Commenting as the Government confirmed it is ending the last remaining coronavirus rules in England from this Thursday, February 24, he said enforcing the rules on social distancing and mask wearing had been a constant challenge.
"It was very, very hard to operate under the severe restrictions – they were designed by scientists and not people from the hospitality sector,” he said.
Win George Michael tribute tickets plus food and drink tokens for Jubilee event at Sunderland's Stack Seaburn
Sunderland e-scooter scheme expands to include Nissan plant and International Advanced Manufacturing Park
Northumbrian Water pipe repair scheme trialled in Sunderland could ‘save the country billions’
Full line-up for Sunderland's Lamplight Festival announced - here's who's on the bill
Review: Sam Fender raises the roof in Newcastle to help raise vital funds for North East Homeless
"We found that the younger ones did not want to stick to the rules – you are always rebellious when you are young.
"It was very difficult. The amount of aggravation I have had has been horrible – people would get really nasty and I would have to say to them, ‘I don’t make the rules, my staff don’t make the rules but we have to enforce them or we get closed down’.
“It was the hardest I have ever worked in this industry. I would rather have stayed closed than reopen under those restrictions and I think 95 per cent of people would say the same.”
The restrictions and uncertainty over repeated lockdowns had also made it difficult to retain staff: “We lost a lot of good people in our sector, “ said Tony.
"Some businesses made their staff redundant straightaway – we didn’t. We paid them the 80 per cent under furlough and we paid their National Insurance Insurance, because we wanted to keep them.
"But it was difficult because they were effectively having to become security guards and door supervisors, in addition to doing their own jobs.”
While the national furlough scheme had helped cover the cost of wages, a lack of support from Government in other areas had left operators with no choice but to reopen despite the challenges, said Tony: “The problem was the support was not enough for big operators,” he said.
“It was fine for the little ones because their overheads are low, but we have a venue that was costing us £12,000 a month to keep closed and the Government was giving us £2,500 a month. We still had to pay electricity, we still had to pay National Insurance, we still had to pay rent.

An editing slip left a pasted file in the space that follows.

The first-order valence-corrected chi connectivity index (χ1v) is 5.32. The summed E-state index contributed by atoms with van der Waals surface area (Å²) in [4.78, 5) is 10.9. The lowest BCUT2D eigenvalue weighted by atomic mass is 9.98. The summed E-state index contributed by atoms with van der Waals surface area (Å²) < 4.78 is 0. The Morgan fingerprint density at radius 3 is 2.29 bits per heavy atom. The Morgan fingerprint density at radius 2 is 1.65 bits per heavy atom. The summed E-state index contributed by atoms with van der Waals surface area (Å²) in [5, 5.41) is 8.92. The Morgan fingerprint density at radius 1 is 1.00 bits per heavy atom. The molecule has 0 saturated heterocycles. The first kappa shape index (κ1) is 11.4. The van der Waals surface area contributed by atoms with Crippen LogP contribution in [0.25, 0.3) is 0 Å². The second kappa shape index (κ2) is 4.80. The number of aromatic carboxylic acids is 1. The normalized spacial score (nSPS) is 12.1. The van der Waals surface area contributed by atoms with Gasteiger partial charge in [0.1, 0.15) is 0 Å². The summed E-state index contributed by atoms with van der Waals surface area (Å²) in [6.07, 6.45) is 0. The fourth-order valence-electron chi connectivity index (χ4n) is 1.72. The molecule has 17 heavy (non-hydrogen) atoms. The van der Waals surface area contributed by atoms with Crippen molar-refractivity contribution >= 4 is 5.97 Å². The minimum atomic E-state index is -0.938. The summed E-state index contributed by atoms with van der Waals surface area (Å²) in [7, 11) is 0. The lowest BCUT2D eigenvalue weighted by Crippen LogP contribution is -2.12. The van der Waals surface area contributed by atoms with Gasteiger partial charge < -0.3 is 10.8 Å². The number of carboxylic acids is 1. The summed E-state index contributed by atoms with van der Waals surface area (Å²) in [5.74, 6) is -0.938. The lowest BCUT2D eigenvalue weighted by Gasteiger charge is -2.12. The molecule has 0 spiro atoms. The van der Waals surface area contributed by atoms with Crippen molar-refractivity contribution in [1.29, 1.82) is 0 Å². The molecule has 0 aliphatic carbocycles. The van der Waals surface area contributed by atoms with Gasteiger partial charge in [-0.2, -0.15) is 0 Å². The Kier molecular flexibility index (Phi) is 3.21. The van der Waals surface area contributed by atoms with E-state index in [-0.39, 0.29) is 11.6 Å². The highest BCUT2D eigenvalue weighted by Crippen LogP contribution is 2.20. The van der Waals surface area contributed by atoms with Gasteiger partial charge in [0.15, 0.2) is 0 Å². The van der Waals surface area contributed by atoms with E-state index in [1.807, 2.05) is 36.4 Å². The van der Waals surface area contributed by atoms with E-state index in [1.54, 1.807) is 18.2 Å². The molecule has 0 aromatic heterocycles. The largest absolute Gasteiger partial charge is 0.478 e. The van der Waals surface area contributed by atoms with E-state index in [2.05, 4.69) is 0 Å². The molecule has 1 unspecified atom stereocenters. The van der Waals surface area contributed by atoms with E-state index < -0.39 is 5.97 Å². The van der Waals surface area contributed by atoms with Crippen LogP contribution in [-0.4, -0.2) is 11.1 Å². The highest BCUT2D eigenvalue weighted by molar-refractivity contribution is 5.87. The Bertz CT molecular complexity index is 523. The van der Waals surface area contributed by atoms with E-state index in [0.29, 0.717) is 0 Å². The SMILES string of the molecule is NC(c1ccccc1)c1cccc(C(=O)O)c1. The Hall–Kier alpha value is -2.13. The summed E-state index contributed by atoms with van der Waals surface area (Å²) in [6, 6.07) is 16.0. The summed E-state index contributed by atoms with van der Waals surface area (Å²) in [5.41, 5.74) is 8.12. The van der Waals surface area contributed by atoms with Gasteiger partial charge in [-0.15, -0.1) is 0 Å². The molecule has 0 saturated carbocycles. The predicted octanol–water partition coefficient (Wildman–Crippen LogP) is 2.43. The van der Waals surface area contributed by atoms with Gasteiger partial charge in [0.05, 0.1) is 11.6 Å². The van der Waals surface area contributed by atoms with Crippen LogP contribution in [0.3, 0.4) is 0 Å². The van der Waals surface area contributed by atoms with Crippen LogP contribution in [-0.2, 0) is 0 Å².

"As far as I’m concerned, the amount of support you received should have been based on your tax returns for previous years.
“If it had not been for a grant from the Arts Council, the Point would have closed down.”
The event side of the business was still struggling, with older customers more reluctant to come out and a number of ticket suppliers having gone out of business.
“It has been particularly difficult in the events industry,” said Tony. "It has been tougher in the events industry than it has in the pub sector.
"We have had ticket providers going bust because they have had nothing to sell. We have had a few queries about tickets that have been bought before the provider has gone bust.”
Monwar Hussian, who owns the three-time Sunderland Echo Curry House of the Year Yuvraaj in Ashbrooke, said he had been lucky to have the support of loyal customers, most of whom had returned after successive lockdowns- but some people were still nervous about coming out.
“I am very, very grateful to all our customers – we have been very busy,” he said. “Everyone has come together and supported us.
"There are a lot more people coming out now but what we have found is there are still people who are not 100 per cent sure, who are still a little bit nervous.
"They are still coming out, but when they do, they will ask if they can possibly sit in a quieter part of the restaurant. It is understandable, because for for two years now, not coming out has been their normal.
"Hopefully they will get a little bit more confident now the rules have been lifted.”
Sunderland Business Improvement District chief executive Sharon Appleby said she was pleased to see the final restrictions lifted but it was important to remember that coronavirus had not gone away.
"It’s good news that life is now getting back to normal and we all have to face the reality that Covid will remain part of our lives for the foreseeable future,” she said.
“The safety and well being of people across the city will, of course, always remain a priority and there is no reason why anyone who feels nervous or is vulnerable should not continue to take precautions that make them feel comfortable.”
While the last two years had been tough for everyone, there had been some good things to emerge from the pandemic, said Sharon, with people having become more appreciative of the businesses on their doorstep and the pleasures of High Street shopping: “We hope that one legacy of covid will remain – that people will continue with the support they have given to businesses across the city and keep shopping local, to ensure our economy continues to thrive.
“We are very aware that people’s mental health has been affected and we are working on a range of activity for this year that will hopefully encourage people to come back out, socialise together and enjoy what’s on offer both inside and outside in the city centre.”